I realized that with a car, camping should be so easy for me that I can even throw other complexities into the operation. One of those is the idea to do it on a weeknight. And the other, of course, is to take Van. With that being the conceptual program, Van and I set out for a nice evening at Dixon Lake in Escondido (33.158382, -117.045524). I'm sure in the not too distant past, this place was way out in the middle of nowhere, but these days, it's just up the hill from suburbia. But that fits fine with the idea of a very low impact camping trip that can be completely accomplished between workdays and planned on the spur of the moment.
This place is in the small set of mountains northeast of Escondido and it overlooks their drinking water reservoir. It's really a nice location with some campsites having lake views and some having city views. We had a nice lake view and several hours of daylight to enjoy it since I allowed a little more time for this first outing.
It was cloudy when we got there however, and I could tell that the chance of rain was "inevitable". Still, having a car with a dry inside and carrying anything you can imagine, how can you go wrong? I set up the tent, laid out the sleeping gear, and rigged a tarp over the picnic table. They want you to not make wood fires because of the wildfire hazard but since the chance of wildfires this week is nil I quickly had a hybrid charcoal/wood fire going. All this took about half an hour and there it was, the scene I was after. Instead of spending a normal night inside, I was sitting on a mountainside looking over a tranquil lake about to cook my dinner over a glowing fire.
The reason the lake was tranquil is because we were the only people in the whole park. Besides simply being a Thursday night in February, the reason we were alone is because the rain did start to come down. But even with hasty preparation and a lot of carelessness by my standards, we were able to sit completely dry under the tarp and eat a meal that was better than what I'd have made at home. By the time we'd finished and cleaned up after dinner, it was definitely dark and the rain was misty and erratic.
With waterproof shoes on our feet and umbrellas in our hands, we went for a little walk to check out the place. It's definitely a very nice spot. Finally we retired to the tent and Van and I played a few games of chess using my little computer (which fits neatly in a one gallon zip lock bag) as a board. Then it was time to listen to the rain and get some sleep.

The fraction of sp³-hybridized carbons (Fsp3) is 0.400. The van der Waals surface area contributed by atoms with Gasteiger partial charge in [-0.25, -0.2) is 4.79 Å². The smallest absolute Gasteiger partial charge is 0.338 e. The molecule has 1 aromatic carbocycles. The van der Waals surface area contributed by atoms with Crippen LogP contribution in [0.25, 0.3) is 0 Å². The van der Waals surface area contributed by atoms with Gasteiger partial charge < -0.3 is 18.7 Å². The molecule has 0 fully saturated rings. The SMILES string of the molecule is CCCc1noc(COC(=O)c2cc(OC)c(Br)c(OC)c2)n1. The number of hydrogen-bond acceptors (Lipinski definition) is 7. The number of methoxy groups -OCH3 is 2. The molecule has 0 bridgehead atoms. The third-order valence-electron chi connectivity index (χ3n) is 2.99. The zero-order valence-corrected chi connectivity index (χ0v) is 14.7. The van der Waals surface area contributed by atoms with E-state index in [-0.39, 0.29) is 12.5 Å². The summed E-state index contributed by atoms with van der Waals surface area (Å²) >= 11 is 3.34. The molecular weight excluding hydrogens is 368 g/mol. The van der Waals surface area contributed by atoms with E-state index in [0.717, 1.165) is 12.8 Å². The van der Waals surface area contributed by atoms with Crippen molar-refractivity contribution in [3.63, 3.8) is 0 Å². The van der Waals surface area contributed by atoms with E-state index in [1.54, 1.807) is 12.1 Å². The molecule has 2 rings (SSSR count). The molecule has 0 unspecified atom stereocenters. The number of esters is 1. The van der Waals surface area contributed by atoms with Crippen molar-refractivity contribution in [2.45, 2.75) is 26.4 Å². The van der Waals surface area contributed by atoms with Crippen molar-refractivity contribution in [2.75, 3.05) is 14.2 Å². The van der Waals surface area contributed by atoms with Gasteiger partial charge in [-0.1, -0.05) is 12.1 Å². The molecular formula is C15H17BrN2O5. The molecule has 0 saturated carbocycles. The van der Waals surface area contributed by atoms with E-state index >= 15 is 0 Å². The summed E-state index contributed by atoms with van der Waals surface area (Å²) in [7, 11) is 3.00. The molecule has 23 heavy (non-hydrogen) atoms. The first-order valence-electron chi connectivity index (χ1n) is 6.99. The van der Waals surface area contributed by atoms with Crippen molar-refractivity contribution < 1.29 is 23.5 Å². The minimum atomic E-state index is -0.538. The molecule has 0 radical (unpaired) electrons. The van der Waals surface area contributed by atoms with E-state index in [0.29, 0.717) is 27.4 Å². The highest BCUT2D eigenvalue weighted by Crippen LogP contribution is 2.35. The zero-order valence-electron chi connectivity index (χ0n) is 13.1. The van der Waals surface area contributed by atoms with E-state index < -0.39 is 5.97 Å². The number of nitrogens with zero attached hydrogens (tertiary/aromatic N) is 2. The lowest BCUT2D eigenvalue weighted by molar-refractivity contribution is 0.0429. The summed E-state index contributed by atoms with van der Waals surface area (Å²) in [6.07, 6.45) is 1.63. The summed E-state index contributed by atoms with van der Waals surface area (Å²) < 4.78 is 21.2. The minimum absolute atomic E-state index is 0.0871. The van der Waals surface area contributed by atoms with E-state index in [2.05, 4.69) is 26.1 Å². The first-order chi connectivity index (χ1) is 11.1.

We both slept pretty well despite the fact that the rain seemed to increase in intensity all night. In the morning, it was still coming down. I decided to not mess around with breakfast there in the rain and quickly packed up. Again, that's much easier than I'm used to because you can just toss everything in the car. About this point Van said something about other campers and I pointed out that I thought we were alone in the place. That's when he said, "Yes. Only we would be here on a day like this." I said, "Yup. You ain't seen nothing yet."
Then came the hard part of this whole scheme, traffic. Because that night we got about as much rain as normally falls in all of February, the roads were a mess with the radio reporting 60 accidents. Rain in San Diego is like an ice storm in normal places. We spent about 75 minutes to go the 35 miles and this included about 10 miles of carpool lane, which allowed Van to profoundly contribute to the mission just by being in the car.
The rain was kind of a drag, but I had just purchased new tarps, umbrellas, a cute little rain poncho for Van, and a very cool hard plastic pannier that looks as bulletproof as waterproof. So my mind never rests when it comes to weather pessimism. With normal San Diego weather and some more practice, I believe this kind of quick trip will become easier than staying at home.